Corporate Identity as Contractor's Protection Against Liability
When an individual contractor faces liability for, as an example, construction defects, he may suffer severe personal losses. If the contractor's business is operated as a partnership, he and his partner's individual assets, not just those assets associated with the business, are eligible for recovery by the injured party. However, if the contractor's business has been incorporated, the business itself takes on a separate legal identity that can sue and be sued. The owners of a corporation are not generally liable for any losses it experiences, including those resulting from a lawsuit.
Use of the corporate form can not only extend a contractor's individual protection from liability, but it can also strengthen the contractor's business overall. Some contractors will incorporate separate entities based on the construction work that is performed. For example, the contractor may separately incorporate that part of the business that performs earth movement, such as grading and filling, and incorporate another entity that performs all other construction work. By doing so, the contractor has limited the assets that can be reached in a construction defect action. Using our example here, if the contractor has been called to task for construction defects in the framing of a house, the earth movement entity will not be called upon to pay for any resulting liability. This ensures the protection of the assets associated with the earth movement entity and, on a larger scale, ensures the strength of the contractor's business as a whole.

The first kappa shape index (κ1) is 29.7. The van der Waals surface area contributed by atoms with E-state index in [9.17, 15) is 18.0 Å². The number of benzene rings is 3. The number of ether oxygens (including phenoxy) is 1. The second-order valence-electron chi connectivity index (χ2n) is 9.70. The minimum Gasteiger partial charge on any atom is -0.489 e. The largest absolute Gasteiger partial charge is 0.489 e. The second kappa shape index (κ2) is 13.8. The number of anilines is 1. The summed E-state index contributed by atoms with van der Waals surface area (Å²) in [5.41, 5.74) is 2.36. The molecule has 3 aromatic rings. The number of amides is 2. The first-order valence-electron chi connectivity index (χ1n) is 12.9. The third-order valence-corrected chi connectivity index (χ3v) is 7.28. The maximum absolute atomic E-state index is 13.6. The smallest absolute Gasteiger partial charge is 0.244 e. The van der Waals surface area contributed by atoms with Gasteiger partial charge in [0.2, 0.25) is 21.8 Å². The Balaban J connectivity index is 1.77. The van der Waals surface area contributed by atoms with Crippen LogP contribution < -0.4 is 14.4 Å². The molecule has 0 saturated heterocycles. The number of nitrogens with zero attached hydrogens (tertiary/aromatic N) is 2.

Though incorporation may offer protection against liability, it is not one hundred percent foolproof; the corporate existence may sometimes be disregarded. It is fairly difficult to "pierce the corporate veil." The fact that the contractor specifically incorporated to take advantage of the protections offered by the corporate form is insufficient to disregard it. However, if it can be shown that the contractor himself, the subject incorporated business, and any other businesses of the contractor are essentially alter egos of each other, there is a strong likelihood that the veil will be pierced. To ensure that the corporate existence prevails, all corporate formalities must be adhered to, each entity must be separately and adequately capitalized, and the control of the incorporated entity must rest completely with that entity.
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